I broke an almost three year silence on commenting on Edwize after reading Ron Issac's article on the the recently negotiated agreement with the DOE on the Teachers Reassignment Center (TRC) commonly known as the "rubber room". I couldn't let the article and Ron Isaac's betrayal of the teachers he is supposed to represent go without responding to it. It is bad enough that the UFT keeps negotiating with the DOE at the expense of the teachers but it is worse when they brag how they helped the teachers when common sense suggests otherwise. The Ice blog and myself previously wrote a piece about how this settlement was not good for the teachers and can be found here.
First, I must comment on how most people think that the teachers reassigned to the TRC belong there. Nothing is farther from the truth. Most teachers are reassigned to the "rubber room" due to incompetent, vindictive, or insecure principals. Furthermore, ageism and salary are also a factor. Finally, the investigative process is one-sided and unfair, every teacher can be accussed oi misconduct or incompetence if the administration is out to get you. Since only 7% of the teachers, subject to 3020-a charges are actually terminated, the question is why make things easier for the DOE in their persecution of teachers? Leave it to the UFT in doing just that with their agreement with Tweed. Let's look at how Ron Issac spun the agreement.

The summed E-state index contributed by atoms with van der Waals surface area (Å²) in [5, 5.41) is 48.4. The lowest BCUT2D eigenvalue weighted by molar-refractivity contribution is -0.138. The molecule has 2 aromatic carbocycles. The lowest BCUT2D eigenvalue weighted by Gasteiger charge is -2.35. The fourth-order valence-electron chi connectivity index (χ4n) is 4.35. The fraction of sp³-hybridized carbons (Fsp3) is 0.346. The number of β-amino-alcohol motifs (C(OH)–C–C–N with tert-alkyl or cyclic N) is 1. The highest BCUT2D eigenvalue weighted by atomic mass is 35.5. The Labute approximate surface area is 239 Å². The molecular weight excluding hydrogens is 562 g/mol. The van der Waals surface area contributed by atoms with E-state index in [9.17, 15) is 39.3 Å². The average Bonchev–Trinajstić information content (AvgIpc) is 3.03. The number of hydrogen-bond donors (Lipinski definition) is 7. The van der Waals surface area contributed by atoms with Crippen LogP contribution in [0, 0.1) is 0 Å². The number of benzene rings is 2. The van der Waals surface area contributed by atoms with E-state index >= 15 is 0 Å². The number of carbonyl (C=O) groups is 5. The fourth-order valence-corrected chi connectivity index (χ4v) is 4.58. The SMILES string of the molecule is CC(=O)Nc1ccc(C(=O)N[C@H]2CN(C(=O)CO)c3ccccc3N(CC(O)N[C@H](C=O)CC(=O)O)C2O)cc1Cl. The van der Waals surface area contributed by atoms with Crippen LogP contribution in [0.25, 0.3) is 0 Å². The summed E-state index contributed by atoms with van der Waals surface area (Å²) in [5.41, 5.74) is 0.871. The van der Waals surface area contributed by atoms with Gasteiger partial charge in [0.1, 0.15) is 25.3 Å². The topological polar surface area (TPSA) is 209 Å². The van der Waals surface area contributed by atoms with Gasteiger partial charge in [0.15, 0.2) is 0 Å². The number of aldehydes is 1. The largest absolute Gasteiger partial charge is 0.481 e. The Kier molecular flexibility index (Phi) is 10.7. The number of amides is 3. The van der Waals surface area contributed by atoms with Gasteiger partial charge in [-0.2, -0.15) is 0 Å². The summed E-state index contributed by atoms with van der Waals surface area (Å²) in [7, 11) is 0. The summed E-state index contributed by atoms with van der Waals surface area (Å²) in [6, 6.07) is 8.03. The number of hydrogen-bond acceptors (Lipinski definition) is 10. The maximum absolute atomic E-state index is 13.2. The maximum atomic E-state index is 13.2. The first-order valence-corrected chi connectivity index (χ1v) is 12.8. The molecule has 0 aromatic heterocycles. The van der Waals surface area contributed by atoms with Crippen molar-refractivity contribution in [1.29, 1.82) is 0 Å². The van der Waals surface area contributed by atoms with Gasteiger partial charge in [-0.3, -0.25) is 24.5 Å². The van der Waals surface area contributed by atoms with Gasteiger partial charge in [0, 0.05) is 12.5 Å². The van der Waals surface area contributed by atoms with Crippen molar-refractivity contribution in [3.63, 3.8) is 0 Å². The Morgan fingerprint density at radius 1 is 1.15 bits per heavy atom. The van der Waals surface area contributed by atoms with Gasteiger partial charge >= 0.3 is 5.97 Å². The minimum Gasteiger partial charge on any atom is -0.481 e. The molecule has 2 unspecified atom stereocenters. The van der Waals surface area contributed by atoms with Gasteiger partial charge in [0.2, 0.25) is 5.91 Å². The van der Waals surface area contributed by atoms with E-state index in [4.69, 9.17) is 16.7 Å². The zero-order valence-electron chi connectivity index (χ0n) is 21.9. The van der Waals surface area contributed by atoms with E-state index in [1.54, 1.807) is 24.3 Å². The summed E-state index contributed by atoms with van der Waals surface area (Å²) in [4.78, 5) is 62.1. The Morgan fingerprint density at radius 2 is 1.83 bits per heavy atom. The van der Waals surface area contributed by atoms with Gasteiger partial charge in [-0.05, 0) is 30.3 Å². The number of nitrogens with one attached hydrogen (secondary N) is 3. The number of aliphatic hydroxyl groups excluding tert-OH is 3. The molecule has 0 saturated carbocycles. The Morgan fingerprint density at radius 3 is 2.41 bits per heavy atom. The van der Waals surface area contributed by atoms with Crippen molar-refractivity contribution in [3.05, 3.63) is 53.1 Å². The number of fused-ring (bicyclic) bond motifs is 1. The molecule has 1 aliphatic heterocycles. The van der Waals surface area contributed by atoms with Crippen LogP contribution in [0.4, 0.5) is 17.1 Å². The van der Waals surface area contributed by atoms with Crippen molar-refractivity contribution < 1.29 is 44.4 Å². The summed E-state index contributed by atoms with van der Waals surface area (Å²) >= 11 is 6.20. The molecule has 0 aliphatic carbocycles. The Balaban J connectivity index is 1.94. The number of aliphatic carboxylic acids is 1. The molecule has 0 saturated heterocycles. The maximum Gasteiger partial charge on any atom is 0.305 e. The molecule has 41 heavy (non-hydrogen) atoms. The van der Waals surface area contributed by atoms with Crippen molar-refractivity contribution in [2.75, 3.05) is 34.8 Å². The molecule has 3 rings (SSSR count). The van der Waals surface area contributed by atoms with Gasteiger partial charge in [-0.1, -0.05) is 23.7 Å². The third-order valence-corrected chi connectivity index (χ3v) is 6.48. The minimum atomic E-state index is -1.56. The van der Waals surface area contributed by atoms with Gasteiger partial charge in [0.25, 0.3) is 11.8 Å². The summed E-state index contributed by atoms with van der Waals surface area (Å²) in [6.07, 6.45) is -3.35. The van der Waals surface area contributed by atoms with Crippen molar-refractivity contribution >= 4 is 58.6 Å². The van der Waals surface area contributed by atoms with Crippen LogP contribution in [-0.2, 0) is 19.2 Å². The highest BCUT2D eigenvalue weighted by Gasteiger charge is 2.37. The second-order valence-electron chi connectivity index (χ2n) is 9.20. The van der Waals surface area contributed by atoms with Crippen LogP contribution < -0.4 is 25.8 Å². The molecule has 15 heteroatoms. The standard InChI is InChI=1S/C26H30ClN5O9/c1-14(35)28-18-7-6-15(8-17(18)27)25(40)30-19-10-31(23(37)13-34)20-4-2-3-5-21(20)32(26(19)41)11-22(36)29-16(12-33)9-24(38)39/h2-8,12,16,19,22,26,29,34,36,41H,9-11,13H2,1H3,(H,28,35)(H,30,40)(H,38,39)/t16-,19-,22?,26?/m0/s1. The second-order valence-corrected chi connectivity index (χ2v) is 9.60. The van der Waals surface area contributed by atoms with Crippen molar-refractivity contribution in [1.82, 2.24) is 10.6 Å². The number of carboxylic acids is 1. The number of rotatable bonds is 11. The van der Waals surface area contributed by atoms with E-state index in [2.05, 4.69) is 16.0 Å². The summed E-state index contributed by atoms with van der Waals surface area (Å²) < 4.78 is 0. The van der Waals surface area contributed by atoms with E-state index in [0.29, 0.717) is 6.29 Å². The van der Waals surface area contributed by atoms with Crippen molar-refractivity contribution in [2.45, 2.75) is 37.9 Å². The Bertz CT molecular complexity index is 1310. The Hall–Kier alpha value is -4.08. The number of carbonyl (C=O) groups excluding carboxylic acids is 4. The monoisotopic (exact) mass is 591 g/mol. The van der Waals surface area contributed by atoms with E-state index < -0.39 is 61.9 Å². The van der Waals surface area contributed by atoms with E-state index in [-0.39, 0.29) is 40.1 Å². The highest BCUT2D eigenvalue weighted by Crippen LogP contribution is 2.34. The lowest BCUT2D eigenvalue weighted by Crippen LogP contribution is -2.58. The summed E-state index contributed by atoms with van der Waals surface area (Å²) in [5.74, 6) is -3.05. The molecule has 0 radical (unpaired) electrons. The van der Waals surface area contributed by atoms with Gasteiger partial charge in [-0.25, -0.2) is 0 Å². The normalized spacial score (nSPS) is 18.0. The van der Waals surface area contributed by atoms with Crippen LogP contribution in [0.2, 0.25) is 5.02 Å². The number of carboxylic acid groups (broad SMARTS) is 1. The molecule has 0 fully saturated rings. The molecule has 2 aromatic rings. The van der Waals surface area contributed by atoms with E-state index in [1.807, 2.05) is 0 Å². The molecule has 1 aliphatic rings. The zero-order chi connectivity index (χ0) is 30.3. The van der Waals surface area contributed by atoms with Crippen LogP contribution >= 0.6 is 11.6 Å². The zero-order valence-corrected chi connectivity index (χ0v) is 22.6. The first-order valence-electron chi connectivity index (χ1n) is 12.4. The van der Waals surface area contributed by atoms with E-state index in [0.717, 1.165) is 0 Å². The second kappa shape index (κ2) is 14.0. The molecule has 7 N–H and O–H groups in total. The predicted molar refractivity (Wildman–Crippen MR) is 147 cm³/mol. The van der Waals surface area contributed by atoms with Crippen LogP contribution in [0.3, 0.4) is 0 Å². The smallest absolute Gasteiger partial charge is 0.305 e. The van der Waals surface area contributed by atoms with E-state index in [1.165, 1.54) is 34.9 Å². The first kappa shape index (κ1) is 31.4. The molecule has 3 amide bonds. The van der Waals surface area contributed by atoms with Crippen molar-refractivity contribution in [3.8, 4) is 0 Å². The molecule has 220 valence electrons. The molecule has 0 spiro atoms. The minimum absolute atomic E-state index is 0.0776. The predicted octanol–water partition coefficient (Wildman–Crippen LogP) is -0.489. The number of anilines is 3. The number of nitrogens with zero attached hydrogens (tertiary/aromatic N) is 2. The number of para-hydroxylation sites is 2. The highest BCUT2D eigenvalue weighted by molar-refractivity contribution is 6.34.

- The principals no longer need to show up at the 3020-a hearing but can testify from the comfort of their office where notes and reminders are sitting on their desk. Where is the teacher's due process rights? What happened to the right of facing your accuser? How is this a win Ron?
- The disciplinary process that is one-sided and unfair, remains unchanged. Why didn't the union demand an independent investigation to determine if the teacher needs to be removed? If the DOE and UFT wanted to reduce the "rubber room" overcrowding they could have had an independent arbitrator review the existing cases to determine if they should be sent back to the classroom. How is this a win Ron when the process remains unchanged?
- The adding of 8 arbitrators is a win for the DOE and a loss for the teachers. Three out of four teachers want the process to run as long as possible. Even Randi acknowledged this. The longer the hearing process goes, the fuzzier the memory, witnesses disappear, and the web of half-truths fall apart. Expediting the 3020-a hearing process not only saves the DOE money, but helps them in their case against the teacher. This further weakens the safeguards of teacher "due process" rights. This is another win Ron?
- The unenforceabilty of any DOE decision that violates this agreement. The UFT does not have any enforceable authority if the DOE does not follow the agreement, and of course as history has shown, Tweed will only follow what they want to. Anything that is not enforceable is not worth the paper it's written on.